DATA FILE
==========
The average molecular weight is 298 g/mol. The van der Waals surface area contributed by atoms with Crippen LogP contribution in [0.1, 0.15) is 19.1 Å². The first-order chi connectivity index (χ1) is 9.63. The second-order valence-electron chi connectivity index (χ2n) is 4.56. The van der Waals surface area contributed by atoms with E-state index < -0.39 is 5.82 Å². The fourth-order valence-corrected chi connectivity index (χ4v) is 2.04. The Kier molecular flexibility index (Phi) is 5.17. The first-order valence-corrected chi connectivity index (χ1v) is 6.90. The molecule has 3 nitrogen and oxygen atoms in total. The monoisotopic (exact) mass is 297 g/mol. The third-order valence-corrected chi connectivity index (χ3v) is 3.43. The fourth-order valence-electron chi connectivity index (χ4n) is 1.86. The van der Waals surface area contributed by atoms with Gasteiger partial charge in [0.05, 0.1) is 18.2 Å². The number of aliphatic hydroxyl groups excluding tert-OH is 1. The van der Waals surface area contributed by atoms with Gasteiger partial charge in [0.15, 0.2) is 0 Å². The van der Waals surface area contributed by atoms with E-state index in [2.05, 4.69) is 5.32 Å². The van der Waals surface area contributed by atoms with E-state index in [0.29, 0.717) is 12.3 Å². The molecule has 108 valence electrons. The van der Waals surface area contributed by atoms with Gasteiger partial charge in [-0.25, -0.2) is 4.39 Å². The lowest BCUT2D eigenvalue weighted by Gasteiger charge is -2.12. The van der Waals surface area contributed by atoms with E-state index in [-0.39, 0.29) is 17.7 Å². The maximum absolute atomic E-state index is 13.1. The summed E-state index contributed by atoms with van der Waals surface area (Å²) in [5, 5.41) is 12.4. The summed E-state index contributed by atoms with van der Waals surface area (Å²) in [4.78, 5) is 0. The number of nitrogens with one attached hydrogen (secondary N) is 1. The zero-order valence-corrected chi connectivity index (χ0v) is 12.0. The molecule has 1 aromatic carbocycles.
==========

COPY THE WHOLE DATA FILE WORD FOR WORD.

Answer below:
The average molecular weight is 298 g/mol. The van der Waals surface area contributed by atoms with Crippen LogP contribution in [0.1, 0.15) is 19.1 Å². The first-order chi connectivity index (χ1) is 9.63. The second-order valence-electron chi connectivity index (χ2n) is 4.56. The van der Waals surface area contributed by atoms with E-state index < -0.39 is 5.82 Å². The fourth-order valence-corrected chi connectivity index (χ4v) is 2.04. The Kier molecular flexibility index (Phi) is 5.17. The first-order valence-corrected chi connectivity index (χ1v) is 6.90. The molecule has 3 nitrogen and oxygen atoms in total. The monoisotopic (exact) mass is 297 g/mol. The third-order valence-corrected chi connectivity index (χ3v) is 3.43. The fourth-order valence-electron chi connectivity index (χ4n) is 1.86. The van der Waals surface area contributed by atoms with Gasteiger partial charge in [0.05, 0.1) is 18.2 Å². The number of aliphatic hydroxyl groups excluding tert-OH is 1. The van der Waals surface area contributed by atoms with Gasteiger partial charge in [0.15, 0.2) is 0 Å². The van der Waals surface area contributed by atoms with E-state index in [2.05, 4.69) is 5.32 Å². The van der Waals surface area contributed by atoms with E-state index in [0.29, 0.717) is 12.3 Å². The molecule has 108 valence electrons. The van der Waals surface area contributed by atoms with Gasteiger partial charge in [-0.25, -0.2) is 4.39 Å². The lowest BCUT2D eigenvalue weighted by Gasteiger charge is -2.12. The van der Waals surface area contributed by atoms with E-state index in [-0.39, 0.29) is 17.7 Å². The maximum absolute atomic E-state index is 13.1. The summed E-state index contributed by atoms with van der Waals surface area (Å²) in [5, 5.41) is 12.4. The summed E-state index contributed by atoms with van der Waals surface area (Å²) in [4.78, 5) is 0. The number of nitrogens with one attached hydrogen (secondary N) is 1. The zero-order valence-corrected chi connectivity index (χ0v) is 12.0. The molecule has 1 aromatic carbocycles.